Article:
Crafts magazine picks a few highlights at this year’s LDF, 15-23 September
It’s strange to think that when it launched in 2003, the London Design Festival was not universally popular. The capital already had a design scene that had grown up organically around 100% Design, including Designersblock in the East End and a series of events around Westbourne Grove. The general consensus in the industry was that co-founders Sir John Sorrell and Ben Evans were arriviste.
Fifteen years on and that notion has been firmly dispelled. The pair has created an umbrella brand that has given the design industry critical mass, increased international recognition and produced a vast array of events including trade fairs, installations and talks. Last year the festival welcomed 450,000 visitors from 75 countries. As Evans points out, it has become ‘a platform for hundreds of design stories to be told…to an expanding audience hungry for design ideas and enjoying the quality and diversity of what’s on offer’.
The big news this year is that designjunction has a new home on the South Bank. For those interested in the hand-made, it’s always worth checking out Future Heritage at Decorex and the British Craft Pavilion, which is part of
the London Design Fair at the Truman Brewery on Brick Lane. And the festival celebrates a decade at the V&A with a string of installations including MultiPly, an interactive maze-like structure, designed by architect Waugh Thistleton in collaboration with the American Hardwood Export Council and ARUP.
Promising a genuinely global line-up, this year’s London Design Biennale (4-23 September) at Somerset House welcomes designers from over 40 countries and territories showing projects themed around ‘emotional states’. Shown left is David Elia’s Desmatamento chair, the basis for his presentation for Brazil that explores the country’s commitment to end illegal deforestation.
Catching our eye over in East London is a collaboration between Ella Doran and Urban Upholstery, a pop-up space by textile designer Donna Wilson on Charlotte Road (17-22 September), and the Material of the Year display at London Design Fair (20-23 September), which devotes itself to plastic, featuring designers such as Central Saint Martin’s graduate Charlotte Kidger, whose work is pictured left.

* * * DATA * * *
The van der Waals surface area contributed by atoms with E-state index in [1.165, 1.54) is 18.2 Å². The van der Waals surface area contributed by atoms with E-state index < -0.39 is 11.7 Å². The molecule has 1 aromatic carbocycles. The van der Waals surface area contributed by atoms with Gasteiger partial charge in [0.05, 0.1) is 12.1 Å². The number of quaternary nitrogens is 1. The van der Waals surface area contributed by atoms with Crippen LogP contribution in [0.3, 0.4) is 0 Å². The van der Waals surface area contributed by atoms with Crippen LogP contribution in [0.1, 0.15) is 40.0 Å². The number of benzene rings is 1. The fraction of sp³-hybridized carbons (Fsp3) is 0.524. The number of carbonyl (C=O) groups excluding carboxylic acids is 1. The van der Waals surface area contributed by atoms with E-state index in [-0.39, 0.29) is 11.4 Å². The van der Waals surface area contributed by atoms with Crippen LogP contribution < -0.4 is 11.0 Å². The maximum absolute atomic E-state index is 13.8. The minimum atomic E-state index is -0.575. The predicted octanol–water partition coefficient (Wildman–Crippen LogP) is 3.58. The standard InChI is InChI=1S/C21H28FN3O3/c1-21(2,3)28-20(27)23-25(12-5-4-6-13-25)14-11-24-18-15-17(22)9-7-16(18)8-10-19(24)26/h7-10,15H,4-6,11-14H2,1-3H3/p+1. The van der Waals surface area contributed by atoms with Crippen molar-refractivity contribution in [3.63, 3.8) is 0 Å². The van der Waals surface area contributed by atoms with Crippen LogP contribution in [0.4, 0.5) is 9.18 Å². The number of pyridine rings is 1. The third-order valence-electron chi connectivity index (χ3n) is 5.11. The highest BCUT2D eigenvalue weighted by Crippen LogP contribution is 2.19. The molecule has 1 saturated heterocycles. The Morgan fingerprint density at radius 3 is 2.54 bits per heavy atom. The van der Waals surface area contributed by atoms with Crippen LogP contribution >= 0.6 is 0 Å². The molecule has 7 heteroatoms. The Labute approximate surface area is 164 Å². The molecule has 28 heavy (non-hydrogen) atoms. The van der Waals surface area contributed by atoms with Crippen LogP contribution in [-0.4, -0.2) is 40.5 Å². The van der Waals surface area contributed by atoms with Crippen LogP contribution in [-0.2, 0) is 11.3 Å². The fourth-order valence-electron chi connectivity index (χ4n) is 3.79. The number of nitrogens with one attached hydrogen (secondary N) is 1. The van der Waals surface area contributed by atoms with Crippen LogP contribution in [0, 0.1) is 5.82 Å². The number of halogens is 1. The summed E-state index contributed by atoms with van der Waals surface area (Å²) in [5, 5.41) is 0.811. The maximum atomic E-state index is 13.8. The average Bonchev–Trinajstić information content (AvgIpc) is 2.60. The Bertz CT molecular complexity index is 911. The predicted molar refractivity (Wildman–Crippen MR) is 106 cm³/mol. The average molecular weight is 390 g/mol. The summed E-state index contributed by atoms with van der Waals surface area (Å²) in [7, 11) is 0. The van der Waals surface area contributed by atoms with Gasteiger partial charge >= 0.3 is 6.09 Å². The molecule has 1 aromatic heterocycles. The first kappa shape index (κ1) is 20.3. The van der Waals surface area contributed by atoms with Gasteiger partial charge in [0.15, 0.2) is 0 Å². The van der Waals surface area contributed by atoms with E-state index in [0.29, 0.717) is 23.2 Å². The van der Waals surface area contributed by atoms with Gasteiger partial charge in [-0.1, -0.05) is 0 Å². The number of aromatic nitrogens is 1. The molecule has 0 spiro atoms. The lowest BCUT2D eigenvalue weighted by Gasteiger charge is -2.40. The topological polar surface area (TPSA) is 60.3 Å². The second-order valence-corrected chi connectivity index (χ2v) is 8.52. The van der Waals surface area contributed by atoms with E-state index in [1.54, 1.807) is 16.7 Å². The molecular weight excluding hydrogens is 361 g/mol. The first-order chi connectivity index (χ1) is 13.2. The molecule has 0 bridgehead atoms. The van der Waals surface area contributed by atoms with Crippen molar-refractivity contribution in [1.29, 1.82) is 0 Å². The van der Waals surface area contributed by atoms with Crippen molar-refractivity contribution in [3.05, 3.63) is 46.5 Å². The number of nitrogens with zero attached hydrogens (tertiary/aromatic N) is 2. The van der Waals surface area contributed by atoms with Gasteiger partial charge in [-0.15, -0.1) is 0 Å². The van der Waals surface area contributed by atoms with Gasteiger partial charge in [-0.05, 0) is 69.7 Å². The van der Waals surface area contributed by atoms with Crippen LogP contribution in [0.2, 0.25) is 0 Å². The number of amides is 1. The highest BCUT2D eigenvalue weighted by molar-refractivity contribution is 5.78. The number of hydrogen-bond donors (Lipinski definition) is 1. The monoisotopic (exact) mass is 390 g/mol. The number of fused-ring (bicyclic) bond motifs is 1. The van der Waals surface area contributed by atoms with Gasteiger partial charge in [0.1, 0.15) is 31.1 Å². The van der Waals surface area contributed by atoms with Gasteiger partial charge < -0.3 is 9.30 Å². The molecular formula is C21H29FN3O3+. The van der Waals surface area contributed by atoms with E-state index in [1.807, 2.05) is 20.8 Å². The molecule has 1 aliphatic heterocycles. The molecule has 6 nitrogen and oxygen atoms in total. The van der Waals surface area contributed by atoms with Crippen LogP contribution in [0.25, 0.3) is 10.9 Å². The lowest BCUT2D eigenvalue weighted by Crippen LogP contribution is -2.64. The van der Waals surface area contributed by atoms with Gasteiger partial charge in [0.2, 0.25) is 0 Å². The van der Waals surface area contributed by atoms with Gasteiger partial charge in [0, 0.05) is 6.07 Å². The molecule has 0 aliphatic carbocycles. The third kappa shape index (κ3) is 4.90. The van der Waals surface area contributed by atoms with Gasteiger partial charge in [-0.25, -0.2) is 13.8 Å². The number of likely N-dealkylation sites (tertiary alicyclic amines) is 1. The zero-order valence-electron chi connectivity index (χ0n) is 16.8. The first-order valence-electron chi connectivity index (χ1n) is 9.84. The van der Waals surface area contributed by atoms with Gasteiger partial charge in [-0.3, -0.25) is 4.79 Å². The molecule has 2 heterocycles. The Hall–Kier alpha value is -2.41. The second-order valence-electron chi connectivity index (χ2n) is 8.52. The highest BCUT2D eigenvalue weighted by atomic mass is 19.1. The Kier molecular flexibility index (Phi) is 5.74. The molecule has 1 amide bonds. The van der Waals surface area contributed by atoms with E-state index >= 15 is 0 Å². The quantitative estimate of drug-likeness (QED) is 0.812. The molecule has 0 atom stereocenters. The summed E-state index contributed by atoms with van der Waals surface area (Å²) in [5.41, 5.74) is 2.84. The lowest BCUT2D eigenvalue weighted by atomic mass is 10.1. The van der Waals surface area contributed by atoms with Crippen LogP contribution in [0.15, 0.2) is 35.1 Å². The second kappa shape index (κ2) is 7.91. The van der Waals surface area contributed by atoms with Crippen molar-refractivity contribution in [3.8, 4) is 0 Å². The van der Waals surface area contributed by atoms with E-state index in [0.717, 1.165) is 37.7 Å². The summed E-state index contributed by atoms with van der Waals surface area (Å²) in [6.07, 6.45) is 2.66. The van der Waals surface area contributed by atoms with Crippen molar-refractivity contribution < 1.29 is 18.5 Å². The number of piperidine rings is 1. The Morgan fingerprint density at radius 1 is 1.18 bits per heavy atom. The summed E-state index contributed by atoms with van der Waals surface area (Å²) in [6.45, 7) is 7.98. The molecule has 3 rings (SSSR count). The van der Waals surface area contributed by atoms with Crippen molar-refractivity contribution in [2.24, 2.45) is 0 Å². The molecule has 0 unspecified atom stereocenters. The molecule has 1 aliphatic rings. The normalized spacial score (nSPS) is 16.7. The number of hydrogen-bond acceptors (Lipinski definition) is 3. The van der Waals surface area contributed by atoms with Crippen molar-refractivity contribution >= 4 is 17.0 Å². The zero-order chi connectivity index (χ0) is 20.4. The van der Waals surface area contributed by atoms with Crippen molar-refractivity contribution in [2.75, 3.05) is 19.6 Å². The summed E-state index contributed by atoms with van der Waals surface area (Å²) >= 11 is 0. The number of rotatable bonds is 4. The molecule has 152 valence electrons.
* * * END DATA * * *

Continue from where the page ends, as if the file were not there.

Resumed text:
At Tom Dixon Studio in Coal Drops Yard, designer Bill Amberg launches a new collection of digitally printed leather (see Crafts no. 273), complete with designs by Faye Toogood (pictured right), Timorous Beasties and Tom Dixon himself.
The South East Makers Club returns for its third year, with Deptford as the focal point for a weekend of activities (14-16 September). Pictured right are headphones by Unit Lab, a Peckham-based design studio, which aims to ‘take science out the lab’ and will be taking up residence in Deptford Market Yard.
The Brompton Design District offers the biggest draw to the west of the city, with a packed programme curated by Jane Withers themed around a shift in our attitude to materials and waste. Celebrating its
20th anniversary, Mint will display more than 60 emerging and established names, including CARA \ DAVIDE with their Territorio project (pictured right) using reclaimed wood and industrial clay.
The Major Fairs
The various trade fairs continue to be a mainstay of the week. As well as London Design Fair mentioned opposite, festival-goers can expect a new lease of life for designjunction (20-23 September), which moves to three sites on the South Bank. Meanwhile, Decorex returns to Syon Park (16-19 September), inviting back Corinne Julius for the fifth edition of Future Heritage, her popular curated showcase of makers, this year featuring the likes of James Shaw (see feature on page 46), Rebecca de Quin and Glithero, whose Silverware Vase is shown right.